Table 4 Example pattern correspondence table contrasting the three strongest influences on adequate childbirth spacing by stakeholder groups in Uganda

Additional tools for analysing the maps include centrality scores from social network analysis. These measures compare the sum of the absolute values of the weights of incoming or outgoing edges to identify the total importance of a node [53]. Higher levels of out-degree centrality indicate more influence on other concepts, and higher values of in-degree centrality suggest that the concepts are important outcomes in the map [16].

Operator-independent weighting

In response to the challenges of participant weighting in some contexts, we applied Harris’ discourse analysis to calculate overall weights across multiple maps based on the frequency of each relationship across the whole discourse (e.g., multiple maps from stakeholders or studies in literature reviews). Harris intended to have an operator-independent alternative to identify the role of morphemes (part of a word, a word or several words with an irreducible meaning) in a discourse, exclusively from their occurrence in the text [54]. Because it used frequency, among other criteria (partial order, redundancies and dependencies), it did not depend on the researcher’s assumptions of meaning. Similarly, we intended to understand the causal meaning of relationships identified through FCM with an operator-independent procedure. A concept that caused an outcome across multiple maps would have a stronger causal role than a concept that caused the same outcome only in one or two maps. We found that analysis of maps using discourse analysis and participant weighting produced similar results [35].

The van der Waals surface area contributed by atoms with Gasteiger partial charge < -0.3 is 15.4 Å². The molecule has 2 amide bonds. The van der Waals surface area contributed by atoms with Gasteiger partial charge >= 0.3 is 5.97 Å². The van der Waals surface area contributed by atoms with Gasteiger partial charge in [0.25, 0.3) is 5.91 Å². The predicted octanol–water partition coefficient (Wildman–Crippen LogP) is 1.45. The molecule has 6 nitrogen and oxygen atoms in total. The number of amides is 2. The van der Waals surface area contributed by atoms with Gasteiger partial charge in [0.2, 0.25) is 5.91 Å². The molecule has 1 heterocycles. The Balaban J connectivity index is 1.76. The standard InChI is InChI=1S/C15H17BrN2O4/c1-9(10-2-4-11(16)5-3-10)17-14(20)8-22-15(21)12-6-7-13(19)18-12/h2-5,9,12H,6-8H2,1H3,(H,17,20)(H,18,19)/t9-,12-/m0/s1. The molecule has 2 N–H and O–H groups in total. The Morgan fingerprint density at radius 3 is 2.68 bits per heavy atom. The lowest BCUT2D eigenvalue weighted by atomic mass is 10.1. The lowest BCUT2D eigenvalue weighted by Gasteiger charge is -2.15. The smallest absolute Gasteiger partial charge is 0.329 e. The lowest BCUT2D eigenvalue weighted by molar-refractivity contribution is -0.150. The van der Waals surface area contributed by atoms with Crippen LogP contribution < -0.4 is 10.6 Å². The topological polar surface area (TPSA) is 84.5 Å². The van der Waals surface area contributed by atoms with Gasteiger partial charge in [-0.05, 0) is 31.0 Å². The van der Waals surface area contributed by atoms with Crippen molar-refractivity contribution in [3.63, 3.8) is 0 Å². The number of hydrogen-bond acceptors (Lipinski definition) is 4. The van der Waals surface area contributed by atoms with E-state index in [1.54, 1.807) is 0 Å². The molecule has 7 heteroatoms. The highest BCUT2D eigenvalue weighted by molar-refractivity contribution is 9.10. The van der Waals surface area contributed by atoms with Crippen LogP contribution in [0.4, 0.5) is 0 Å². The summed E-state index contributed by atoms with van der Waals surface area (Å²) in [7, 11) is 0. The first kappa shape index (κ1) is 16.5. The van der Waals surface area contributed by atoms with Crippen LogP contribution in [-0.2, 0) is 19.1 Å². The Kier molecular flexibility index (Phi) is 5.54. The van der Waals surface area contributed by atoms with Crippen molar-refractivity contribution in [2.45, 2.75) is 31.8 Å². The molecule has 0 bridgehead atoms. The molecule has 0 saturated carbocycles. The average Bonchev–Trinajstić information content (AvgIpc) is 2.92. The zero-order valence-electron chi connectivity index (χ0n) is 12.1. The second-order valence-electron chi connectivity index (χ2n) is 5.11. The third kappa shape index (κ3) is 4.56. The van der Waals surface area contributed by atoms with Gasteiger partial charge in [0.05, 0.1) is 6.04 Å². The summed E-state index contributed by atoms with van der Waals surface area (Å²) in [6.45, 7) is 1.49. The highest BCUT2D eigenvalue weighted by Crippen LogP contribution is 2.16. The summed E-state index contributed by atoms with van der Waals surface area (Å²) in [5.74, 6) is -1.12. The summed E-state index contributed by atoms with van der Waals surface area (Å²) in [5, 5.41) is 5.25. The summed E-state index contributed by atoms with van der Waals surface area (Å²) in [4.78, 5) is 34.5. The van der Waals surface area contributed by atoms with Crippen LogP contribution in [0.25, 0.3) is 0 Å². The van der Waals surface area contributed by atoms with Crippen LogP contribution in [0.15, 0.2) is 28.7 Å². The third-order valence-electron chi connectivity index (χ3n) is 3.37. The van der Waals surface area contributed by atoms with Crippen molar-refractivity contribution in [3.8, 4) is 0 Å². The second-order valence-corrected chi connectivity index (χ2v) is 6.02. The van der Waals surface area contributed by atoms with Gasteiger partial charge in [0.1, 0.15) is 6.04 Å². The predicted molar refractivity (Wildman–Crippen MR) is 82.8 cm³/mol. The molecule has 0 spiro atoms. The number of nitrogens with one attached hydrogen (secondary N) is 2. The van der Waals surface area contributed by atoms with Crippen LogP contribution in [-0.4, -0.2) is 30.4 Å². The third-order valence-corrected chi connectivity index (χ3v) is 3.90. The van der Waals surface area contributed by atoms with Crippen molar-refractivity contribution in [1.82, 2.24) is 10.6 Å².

Combining maps

In many cases, the analysis included bringing the transitive closure maps together as an average representation of stakeholder groups. Combining maps often required reconciling differences in labels across maps. This was also an opportunity to generate categories to describe groups of related factors. Some cases involved stakeholders in this process, while others applied systematic researcher-led procedures followed by member checking exercises to confirm categories. Combining maps used weighted or unweighted averages of each relationship’s weight across maps. It also used stakeholder-assigned Bayesian priors to update corresponding relationships identified in the literature [5].

Reduction of maps

Stakeholder and literature maps usually have many factors and relationships, making their analysis complex and hindering communication of results. We created reduced maps following a qualitative synthesis of nodes and a mathematical procedure to calculate category level weights [35]. Some maps in Canada have engaged participants in defining the categories as they progress with the mapping session (#7). However, creating categories within individual mapping sessions can lead to difficulties with comparability between groups when the categorisation varies between them.

Sensemaking of relationships